Announcement: Approval of PHASE 2 

Developing a Fibre Micro-industry to Generate Economic Growth from Degraded Land

In mid 2020, the National Research Foundation (NRF) awarded the Resilient Futures interdisciplinary research alliance funding to embark on a second phase. This University of Cape Town (UCT) Community of Practice (CoP) developed and refined a novel approach through a process of discovery in Phase 1: the Multi-disciplinary Industrial Policy Approach (MMIP). It represents the CoP’s innovative conceptual approach to solving environmental, economic and social challenges in a holistic multi-disciplinary manner, so as to inform economic, industrial and environmental policy in South Africa.

In Phase 2, using the conceptual and analytical tools of economic complexity and the product space network, the CoP will identify a set of frontier products or diversification opportunities. These are products that offer growth opportunities that are economically feasible given a country’s current set of productive capabilities. The multi-disciplinary team will then meet and, using its diverse set of skills, identify the top three frontier products that will set South Africa on an inclusive and sustainable growth path. The following four criteria will be used to inform their selection: first, the product itself, or elements across the broader value chain related to the product, needs to be produced in a labour-intensive manner. Second, the production of the product needs to be environmentally sustainable and water wise. Third, the product needs to be mining related. Fourth, the product needs to offer export potential.

Once the top three frontier products have been selected, the CoP will shift into the formal stages of the MMIP Approach, where it will collaboratively apply its suite of differential skills – environmental, material and engineering, economic and legal – to devise unique value-added solutions for the relevant products. In particular, the approach aims to provide insight into the development of multi-product value chains that emanate from the identified products. Thereby, the CoP would generate a set of policy recommendations consistent with the broader policy aims outlined in the National Development Plan (NDP), and tailored towards guiding South Africa towards attaining the Sustainable Development Goals (SDGs).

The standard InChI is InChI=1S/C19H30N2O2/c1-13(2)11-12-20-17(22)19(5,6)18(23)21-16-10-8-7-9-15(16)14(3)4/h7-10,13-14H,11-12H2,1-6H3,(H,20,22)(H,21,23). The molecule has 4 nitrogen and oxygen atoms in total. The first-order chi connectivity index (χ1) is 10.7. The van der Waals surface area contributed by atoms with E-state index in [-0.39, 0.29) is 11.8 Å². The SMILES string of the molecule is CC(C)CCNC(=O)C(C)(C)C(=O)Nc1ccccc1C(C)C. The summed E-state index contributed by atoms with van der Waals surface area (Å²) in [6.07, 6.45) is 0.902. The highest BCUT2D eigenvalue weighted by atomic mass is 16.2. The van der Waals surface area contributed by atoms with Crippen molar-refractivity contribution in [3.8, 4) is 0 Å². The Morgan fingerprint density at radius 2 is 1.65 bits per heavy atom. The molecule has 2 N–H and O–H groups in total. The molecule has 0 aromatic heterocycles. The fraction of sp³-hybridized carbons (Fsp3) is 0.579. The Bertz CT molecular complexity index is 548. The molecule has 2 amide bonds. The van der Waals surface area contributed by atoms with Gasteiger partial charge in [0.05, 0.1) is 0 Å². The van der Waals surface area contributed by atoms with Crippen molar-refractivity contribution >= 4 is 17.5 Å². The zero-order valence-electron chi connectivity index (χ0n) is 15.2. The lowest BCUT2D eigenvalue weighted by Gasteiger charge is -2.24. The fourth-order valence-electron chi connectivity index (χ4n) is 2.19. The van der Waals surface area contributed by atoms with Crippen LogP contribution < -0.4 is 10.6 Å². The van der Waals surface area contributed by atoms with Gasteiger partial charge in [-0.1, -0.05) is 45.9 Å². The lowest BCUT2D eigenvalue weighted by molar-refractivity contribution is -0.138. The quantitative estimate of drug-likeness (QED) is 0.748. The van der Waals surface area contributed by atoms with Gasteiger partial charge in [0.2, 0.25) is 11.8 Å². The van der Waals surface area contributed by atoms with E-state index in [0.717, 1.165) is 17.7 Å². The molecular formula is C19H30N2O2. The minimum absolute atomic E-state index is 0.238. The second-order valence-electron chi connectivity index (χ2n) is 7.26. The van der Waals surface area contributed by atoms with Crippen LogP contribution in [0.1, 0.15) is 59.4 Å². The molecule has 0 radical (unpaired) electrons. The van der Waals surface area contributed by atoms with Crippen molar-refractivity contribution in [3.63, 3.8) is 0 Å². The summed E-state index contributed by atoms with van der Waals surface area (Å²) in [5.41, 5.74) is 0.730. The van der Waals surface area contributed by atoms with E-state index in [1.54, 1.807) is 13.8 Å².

The DPRU will again be  looking at economic complexity and economic development, through concepts such as product space(s) and opportunities for diversification. DPRU Director Prof Haroon Bhorat is still project leader, and in light of the Community of Practice being a trans-disciplinary research undertaking, the DPRU will continue working with a number of researchers across other faculties in UCT:

  • Faculty of Law and The Mineral Law in Africa (MLiA) research unit – Prof. Hanri Moster.
  • Faculty of Engineering & Built Environment and the Minerals to Metals (MtM) Research unit – A/Prof Jenny Broadhurst.
  • Faculty of Engineering & Built Environment, and the Future Waters Research unit, and the Centre for Bioprocess Engineering Research (CeBER) – Prof. Sue Harrison.

For more information, please visit the project website: